The International Food Policy Research Institute (IFPRI) recently published some research which found that, in poor countries such as Ethiopia, poverty is a seriously barrier to adaptation.
Apparently, more than a third of rural Ethiopian households have not made any adjustments to their farming practices in the face of global warming. This is despite the fact that water is becoming ever more scarce, and enhanced irrigation systems are crucial if subsistence farmers are to survive. African farmers are overwhelmingly dependent on rain-fed agriculture, and in rural areas there is very poor infrastructure.
The Prime Minister of Ethiopia said at a climate change conference this week: “However unjust it might be we have to adapt or die. We can only succeed to adapt to climate change if we fight poverty effectively and generate the resources needed for the purpose.”
Clearly, adaptation and development must go hand in hand, as he recognises. Nevertheless, the governments of poor countries must be tactical, and give more emphasis to agriculture (and in particular, the sustainability of water supplies to feed their crops) if their populations are to adequately adapt to the forecast temperature increases.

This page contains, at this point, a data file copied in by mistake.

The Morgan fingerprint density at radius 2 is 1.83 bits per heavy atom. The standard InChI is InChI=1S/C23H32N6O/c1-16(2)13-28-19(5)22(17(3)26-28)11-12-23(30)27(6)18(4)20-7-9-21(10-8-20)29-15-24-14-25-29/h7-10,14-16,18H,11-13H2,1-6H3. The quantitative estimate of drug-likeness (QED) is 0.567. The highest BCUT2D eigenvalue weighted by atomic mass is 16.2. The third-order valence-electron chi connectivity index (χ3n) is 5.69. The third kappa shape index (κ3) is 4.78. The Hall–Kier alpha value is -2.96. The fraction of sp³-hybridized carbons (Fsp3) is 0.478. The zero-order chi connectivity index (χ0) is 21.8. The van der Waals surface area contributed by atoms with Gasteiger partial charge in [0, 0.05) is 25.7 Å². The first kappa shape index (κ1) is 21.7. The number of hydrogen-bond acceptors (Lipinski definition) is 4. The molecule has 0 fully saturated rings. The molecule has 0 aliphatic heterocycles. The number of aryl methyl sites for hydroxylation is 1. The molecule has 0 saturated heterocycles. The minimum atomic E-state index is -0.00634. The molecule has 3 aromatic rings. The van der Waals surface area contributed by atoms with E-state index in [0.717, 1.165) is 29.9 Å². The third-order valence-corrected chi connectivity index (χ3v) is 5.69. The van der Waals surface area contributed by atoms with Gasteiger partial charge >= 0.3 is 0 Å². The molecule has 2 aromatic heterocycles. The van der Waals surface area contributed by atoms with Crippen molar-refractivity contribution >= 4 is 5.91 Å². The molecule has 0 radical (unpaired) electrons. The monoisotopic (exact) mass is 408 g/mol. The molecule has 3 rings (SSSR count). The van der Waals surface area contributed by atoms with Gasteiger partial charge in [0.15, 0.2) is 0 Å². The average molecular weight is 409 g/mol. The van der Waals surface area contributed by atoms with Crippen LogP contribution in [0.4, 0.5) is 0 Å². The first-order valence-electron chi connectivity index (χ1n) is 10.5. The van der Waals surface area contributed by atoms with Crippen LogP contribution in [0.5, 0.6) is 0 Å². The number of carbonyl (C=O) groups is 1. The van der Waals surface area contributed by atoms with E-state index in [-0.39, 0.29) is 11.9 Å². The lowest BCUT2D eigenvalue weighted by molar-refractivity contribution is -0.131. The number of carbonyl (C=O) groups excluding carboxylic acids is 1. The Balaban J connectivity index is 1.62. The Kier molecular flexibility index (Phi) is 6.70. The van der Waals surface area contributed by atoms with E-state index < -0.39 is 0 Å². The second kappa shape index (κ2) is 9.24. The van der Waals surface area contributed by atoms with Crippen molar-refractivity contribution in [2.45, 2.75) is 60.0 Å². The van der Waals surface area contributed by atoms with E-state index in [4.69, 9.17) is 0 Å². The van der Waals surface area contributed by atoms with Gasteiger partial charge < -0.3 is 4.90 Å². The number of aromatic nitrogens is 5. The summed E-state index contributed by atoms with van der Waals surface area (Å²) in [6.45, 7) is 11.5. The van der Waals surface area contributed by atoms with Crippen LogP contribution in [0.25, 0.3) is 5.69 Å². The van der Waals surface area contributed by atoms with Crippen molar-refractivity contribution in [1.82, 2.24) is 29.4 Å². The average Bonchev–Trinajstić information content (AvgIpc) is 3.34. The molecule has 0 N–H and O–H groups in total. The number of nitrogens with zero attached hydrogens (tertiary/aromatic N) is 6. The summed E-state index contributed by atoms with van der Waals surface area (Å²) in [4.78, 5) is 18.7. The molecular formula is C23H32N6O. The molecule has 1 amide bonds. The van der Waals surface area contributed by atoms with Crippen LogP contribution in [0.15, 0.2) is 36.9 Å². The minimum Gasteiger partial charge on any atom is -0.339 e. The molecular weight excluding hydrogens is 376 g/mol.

In the study, Ethiopian farmers identified shortages of land as the single biggest constraint to adapting to climate change. This was followed by lack of information and credit as well as lack of labour, inputs, water and poor soils.
The government can help directly in many of these areas, and rich country donors need to do more to support this process, with both financing and know-how. Indeed, as the prime minister went on “The injustice of the whole issue of global warming and climate change lies in the fact that those who have contributed nothing to its genesis will suffer the most from its consequences because they have the least capacity to adapt to these changes.”